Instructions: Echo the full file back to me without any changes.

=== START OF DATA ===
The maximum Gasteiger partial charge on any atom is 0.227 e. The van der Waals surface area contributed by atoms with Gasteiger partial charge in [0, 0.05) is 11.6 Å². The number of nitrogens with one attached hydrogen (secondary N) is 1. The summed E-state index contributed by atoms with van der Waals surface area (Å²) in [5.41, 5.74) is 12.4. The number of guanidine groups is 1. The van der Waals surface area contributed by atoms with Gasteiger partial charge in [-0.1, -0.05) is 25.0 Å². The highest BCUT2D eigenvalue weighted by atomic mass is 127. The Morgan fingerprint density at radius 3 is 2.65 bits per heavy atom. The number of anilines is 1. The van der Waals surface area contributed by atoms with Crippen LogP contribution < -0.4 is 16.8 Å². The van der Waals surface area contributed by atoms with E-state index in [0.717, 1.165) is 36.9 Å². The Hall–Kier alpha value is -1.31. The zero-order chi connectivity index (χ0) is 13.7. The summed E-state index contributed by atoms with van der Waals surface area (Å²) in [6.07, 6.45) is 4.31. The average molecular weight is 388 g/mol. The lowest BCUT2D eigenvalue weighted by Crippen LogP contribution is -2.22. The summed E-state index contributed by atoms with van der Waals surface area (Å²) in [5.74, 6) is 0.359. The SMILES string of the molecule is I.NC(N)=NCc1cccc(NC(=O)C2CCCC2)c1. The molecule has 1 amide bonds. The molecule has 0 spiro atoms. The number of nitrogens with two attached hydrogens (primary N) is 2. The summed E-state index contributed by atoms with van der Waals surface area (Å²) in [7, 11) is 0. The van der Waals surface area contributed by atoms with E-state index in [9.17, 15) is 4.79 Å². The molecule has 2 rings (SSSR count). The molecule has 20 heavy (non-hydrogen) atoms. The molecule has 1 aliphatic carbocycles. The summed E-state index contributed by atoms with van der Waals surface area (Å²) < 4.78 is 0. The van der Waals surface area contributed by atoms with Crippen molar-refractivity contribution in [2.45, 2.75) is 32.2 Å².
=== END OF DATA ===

The maximum Gasteiger partial charge on any atom is 0.227 e. The van der Waals surface area contributed by atoms with Gasteiger partial charge in [0, 0.05) is 11.6 Å². The number of nitrogens with one attached hydrogen (secondary N) is 1. The summed E-state index contributed by atoms with van der Waals surface area (Å²) in [5.41, 5.74) is 12.4. The number of guanidine groups is 1. The van der Waals surface area contributed by atoms with Gasteiger partial charge in [-0.1, -0.05) is 25.0 Å². The highest BCUT2D eigenvalue weighted by atomic mass is 127. The Morgan fingerprint density at radius 3 is 2.65 bits per heavy atom. The number of anilines is 1. The van der Waals surface area contributed by atoms with Crippen LogP contribution < -0.4 is 16.8 Å². The van der Waals surface area contributed by atoms with E-state index in [0.717, 1.165) is 36.9 Å². The Hall–Kier alpha value is -1.31. The zero-order chi connectivity index (χ0) is 13.7. The summed E-state index contributed by atoms with van der Waals surface area (Å²) in [6.07, 6.45) is 4.31. The average molecular weight is 388 g/mol. The lowest BCUT2D eigenvalue weighted by Crippen LogP contribution is -2.22. The summed E-state index contributed by atoms with van der Waals surface area (Å²) in [5.74, 6) is 0.359. The SMILES string of the molecule is I.NC(N)=NCc1cccc(NC(=O)C2CCCC2)c1. The molecule has 1 amide bonds. The molecule has 0 spiro atoms. The number of nitrogens with two attached hydrogens (primary N) is 2. The summed E-state index contributed by atoms with van der Waals surface area (Å²) in [7, 11) is 0. The van der Waals surface area contributed by atoms with E-state index in [9.17, 15) is 4.79 Å². The molecule has 2 rings (SSSR count). The molecule has 20 heavy (non-hydrogen) atoms. The molecule has 1 aliphatic carbocycles. The summed E-state index contributed by atoms with van der Waals surface area (Å²) < 4.78 is 0. The van der Waals surface area contributed by atoms with Crippen molar-refractivity contribution in [2.45, 2.75) is 32.2 Å².